On December 22, just before many of us may have started turning to our holiday breaks, the Federal Reserve Board (“FRB”), Federal Deposit Insurance Corporation (“FDIC”) and Office of the Comptroller of the Currency (“OCC”) issued an extension of the no-action relief they had previously given. The interagency statement reiterates what the agencies have said for the past few years that they “will continue to exercise discretion to not take enforcement action against either an asset manager that is a principal shareholder of a bank, or a bank for which an asset manager is a principal shareholder, with respect to extensions of credit by the bank to the related interests of such asset manager that otherwise would violate Regulation O.”
Regulation O (12 CFR Part 215) places limits and reporting obligations on extensions of credit by insured depository institutions (“IDI”) to executive officers, directors, or principal shareholders of the IDI (“Insiders”) and to companies controlled by such Insiders. As the Interagency Statement points out, the issue that has arisen in recent years is when investment fund complexes acquire more than 10% of banks or their parent bank holding companies. These investment fund complexes often also have 10% of other companies. Thus, companies in which an investment fund complex has a greater than 10% investment would be a “related interest” under Regulation O, and loans to portfolio companies of such investment fund complexes would be subject to the Regulation O limits and upset many existing extensions of credit throughout the economy.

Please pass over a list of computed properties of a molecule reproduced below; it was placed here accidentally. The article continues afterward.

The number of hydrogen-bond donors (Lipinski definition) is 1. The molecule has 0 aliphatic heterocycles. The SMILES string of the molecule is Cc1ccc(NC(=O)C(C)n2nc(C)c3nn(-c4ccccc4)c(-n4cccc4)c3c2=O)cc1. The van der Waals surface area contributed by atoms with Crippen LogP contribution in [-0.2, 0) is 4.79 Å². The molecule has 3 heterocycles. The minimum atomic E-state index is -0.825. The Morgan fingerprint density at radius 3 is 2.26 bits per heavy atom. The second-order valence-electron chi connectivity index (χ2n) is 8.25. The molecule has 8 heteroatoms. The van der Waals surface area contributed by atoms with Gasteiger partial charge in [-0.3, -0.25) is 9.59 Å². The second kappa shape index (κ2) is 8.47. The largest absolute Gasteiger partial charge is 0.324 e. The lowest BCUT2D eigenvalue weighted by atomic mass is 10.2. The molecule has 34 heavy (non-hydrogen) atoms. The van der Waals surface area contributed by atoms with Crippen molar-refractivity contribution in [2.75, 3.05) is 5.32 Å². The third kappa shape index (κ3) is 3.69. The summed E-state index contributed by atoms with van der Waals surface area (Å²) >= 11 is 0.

The renewal of this no-action position by the banking agencies until January 1, 2024 continues the relief the agencies have been offering, subject to certain supervisory expectations articulated in the statement that provide more leeway for index funds. The FRB noted that it “continues to actively consider whether to amend Regulation O to address the treatment of extensions of credit to fund complex-controlled portfolio companies under Regulation O.”